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19 years old - am I headed on the right track?
Old 04-24-2010, 12:06 AM   #1
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19 years old - am I headed on the right track?

Hi folks,

Just wanted to say that I think this community is really neat, and I hope to learn a lot from all of you and also hopefully be an early retiree, or even reach the point where money is no longer a factor.

A little about myself..

I'm 19 years old, had 2 /12 years of college but didn't go this semester due to self-employment. I wanted to spend more time on my business and learning new things that my local community college probably couldn't offer. I have tried to make sound financial decisions, and I consider my finances to be extremely important and a high priority. Plus I have always found the concept of making money grow interesting and fun.

I just wanted to ask you fine people if I'm making wise financial decisions. I purchased a few of Bogle's books and have been reading other various finance and investing publications.

Here is my situation:

$9k in stafford student loans, most at 6% interest. Payments start in June, as I did not attend school this semester.

$~6k and a little over 2 years left on my car loan.

$135k left at 5.5% on a $170k home I purchased last summer. I paid 20% down to avoid mortgage insurance and other fees.

This month I opened a SEP-IRA and Roth at Vanguard. Here is what I invested in the SEP:

$10k in VTSMX (Total Stock Market Index)
$5k in VGTSX (Total International Stock Index)
$~3.5k in VGSIX (REIT Index Fund)

And in the Roth I maxed it out with the Vanguard target 2050 fund

I also have a taxable account at Scottrade with individual holdings in CAT, AAPL, AMZN, and others, which the value has increased by about $2.8k (started with 10k last fall).

Finally, I have miscellaneous holdings in things such as precious metals (I collect coins), and a small cash emergency fund.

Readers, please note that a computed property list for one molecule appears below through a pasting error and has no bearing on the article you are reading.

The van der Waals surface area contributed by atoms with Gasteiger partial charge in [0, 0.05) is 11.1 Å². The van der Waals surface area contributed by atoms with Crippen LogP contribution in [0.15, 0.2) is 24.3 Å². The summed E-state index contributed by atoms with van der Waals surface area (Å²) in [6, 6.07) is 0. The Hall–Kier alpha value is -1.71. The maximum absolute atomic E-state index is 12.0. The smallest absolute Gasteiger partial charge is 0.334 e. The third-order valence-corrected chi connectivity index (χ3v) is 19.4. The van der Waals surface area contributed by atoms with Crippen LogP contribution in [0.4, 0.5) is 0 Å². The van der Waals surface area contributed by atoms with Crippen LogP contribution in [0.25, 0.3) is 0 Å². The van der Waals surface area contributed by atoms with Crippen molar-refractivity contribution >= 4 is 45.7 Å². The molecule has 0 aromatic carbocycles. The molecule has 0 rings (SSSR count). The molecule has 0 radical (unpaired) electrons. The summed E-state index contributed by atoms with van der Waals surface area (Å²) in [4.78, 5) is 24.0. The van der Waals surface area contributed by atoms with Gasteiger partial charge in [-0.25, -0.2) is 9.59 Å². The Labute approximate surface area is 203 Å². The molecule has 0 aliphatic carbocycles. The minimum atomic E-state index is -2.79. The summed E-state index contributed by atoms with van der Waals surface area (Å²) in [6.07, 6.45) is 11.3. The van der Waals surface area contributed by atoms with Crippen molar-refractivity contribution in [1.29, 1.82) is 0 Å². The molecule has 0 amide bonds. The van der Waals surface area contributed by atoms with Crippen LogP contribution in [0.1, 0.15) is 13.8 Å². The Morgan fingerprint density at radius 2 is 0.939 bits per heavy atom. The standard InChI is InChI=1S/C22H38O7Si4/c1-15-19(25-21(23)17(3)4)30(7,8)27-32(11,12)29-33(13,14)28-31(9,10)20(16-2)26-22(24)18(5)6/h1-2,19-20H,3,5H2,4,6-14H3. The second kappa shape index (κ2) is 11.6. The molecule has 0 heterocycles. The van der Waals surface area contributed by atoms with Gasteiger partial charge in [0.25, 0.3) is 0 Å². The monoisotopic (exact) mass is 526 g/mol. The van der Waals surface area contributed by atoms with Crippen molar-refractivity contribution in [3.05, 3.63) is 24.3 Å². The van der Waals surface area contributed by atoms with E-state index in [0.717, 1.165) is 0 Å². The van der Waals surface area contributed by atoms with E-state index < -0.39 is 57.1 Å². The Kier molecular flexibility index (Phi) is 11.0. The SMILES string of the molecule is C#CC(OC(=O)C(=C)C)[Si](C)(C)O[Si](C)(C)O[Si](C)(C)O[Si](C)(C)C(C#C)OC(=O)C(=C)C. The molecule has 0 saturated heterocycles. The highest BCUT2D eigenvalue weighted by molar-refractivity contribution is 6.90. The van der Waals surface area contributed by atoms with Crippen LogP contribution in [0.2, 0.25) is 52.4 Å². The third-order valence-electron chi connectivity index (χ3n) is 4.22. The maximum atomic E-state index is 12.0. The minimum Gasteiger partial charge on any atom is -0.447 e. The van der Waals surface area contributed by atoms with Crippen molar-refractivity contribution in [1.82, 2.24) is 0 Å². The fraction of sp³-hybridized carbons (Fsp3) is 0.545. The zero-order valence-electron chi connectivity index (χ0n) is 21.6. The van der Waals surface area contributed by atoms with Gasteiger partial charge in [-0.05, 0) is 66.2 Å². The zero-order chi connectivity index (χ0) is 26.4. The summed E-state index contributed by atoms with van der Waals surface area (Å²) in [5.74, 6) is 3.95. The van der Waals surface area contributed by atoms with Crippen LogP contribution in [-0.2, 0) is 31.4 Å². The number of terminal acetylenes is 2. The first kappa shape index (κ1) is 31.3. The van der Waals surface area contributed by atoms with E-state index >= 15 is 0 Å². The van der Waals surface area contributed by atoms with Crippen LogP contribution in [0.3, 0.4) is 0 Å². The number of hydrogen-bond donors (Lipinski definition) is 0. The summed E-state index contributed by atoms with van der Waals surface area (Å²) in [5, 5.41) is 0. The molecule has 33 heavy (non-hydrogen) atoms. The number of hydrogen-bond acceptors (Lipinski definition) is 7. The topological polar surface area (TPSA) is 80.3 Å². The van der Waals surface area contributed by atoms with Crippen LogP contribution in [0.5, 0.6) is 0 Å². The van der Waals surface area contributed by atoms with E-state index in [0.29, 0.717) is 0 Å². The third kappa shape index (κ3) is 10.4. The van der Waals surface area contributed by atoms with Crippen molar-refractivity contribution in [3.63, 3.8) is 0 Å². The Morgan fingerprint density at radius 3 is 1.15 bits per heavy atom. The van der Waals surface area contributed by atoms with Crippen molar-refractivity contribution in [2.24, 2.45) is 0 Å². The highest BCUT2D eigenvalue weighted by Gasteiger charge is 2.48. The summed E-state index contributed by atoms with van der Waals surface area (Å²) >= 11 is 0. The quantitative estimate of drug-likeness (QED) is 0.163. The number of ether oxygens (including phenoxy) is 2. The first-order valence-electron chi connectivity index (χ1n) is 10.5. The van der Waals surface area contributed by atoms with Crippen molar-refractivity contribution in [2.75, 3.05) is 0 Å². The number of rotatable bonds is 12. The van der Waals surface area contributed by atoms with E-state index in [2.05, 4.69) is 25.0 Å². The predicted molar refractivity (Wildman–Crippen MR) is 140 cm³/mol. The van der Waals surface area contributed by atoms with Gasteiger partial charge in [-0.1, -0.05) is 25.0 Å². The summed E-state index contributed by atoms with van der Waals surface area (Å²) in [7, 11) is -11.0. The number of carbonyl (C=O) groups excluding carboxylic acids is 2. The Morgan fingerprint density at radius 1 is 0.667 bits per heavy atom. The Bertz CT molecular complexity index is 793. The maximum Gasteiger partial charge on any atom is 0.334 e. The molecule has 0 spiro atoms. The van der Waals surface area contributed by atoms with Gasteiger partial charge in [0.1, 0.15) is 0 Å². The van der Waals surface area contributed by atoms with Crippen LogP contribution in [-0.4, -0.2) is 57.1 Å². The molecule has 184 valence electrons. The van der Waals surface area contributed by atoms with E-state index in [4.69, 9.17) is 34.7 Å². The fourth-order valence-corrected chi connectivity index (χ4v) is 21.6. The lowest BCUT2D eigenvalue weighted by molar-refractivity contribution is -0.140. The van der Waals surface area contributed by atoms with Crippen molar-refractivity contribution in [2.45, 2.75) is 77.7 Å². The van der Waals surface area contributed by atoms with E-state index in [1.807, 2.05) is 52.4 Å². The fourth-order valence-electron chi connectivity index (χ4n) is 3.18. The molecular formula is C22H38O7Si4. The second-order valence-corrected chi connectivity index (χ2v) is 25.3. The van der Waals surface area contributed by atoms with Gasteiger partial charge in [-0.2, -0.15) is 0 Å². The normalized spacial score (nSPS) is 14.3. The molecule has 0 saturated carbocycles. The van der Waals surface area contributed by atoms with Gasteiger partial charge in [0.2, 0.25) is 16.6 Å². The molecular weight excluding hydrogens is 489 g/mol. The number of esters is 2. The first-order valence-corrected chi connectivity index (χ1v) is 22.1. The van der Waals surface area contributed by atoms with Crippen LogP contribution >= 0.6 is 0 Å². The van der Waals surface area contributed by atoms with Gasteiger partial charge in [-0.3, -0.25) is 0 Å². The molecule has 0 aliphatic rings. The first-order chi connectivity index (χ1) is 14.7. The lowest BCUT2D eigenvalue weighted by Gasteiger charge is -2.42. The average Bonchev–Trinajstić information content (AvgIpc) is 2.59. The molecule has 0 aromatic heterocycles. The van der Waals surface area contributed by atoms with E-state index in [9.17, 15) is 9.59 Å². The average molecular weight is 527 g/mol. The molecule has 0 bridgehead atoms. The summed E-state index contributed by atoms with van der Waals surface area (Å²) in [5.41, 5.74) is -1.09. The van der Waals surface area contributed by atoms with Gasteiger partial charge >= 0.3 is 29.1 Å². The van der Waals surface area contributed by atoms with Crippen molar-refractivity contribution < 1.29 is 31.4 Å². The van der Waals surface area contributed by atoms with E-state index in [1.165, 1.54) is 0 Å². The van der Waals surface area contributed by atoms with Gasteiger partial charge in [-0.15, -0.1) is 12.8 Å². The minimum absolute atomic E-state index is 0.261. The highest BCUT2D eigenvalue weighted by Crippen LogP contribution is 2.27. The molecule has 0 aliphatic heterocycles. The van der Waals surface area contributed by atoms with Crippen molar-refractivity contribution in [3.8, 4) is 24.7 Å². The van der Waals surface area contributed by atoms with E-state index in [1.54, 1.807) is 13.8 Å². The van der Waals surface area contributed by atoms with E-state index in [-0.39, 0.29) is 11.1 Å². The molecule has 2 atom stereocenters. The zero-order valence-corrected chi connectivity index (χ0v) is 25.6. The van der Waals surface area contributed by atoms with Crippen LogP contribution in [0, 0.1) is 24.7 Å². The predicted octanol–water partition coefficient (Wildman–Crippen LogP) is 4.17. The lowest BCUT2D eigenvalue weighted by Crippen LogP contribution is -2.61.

Am I maximizing my situation? Is there anything that I could do to improve it, and optimize my goal to reach early retirement? Did I make any bad choices regarding my investments at Vanguard?

I apologize for the long post. Thank you very much in advance for your input!
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Old 04-24-2010, 02:04 AM   #2
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Investments seem fine. Last summer was a good time to buy a house if you knew you were staying in the area for awhile. You will want a sizable liquid fund to handle your yearly expenses, including your living and business expenses. Keeping a tight rein on your expenses, followed by increasing your income, will have the largest impact on how early you can retire.
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Old 04-24-2010, 07:25 AM   #3
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Build your emergency fund, plan and budget for your expenses, enjoy your life, educate yourself on personal financial planning matters, you are definitely moving in the right direction.
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Old 04-24-2010, 07:58 AM   #4
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You are on the right track at a very early age, so congrats. But since it is hugely important, let me emplhasize what others have said: beef up that emergency fund! You need a minimum of 6 months expenses including debt service in a savings account.
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Old 04-24-2010, 09:35 AM   #5
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What kind of business do you have, if you don't mind me asking? I would think it would be very difficult for a 19 year old to be approved for a mortgage of that size. Pretty impressive. You must be the next Bill Gates.
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Old 04-24-2010, 10:16 AM   #6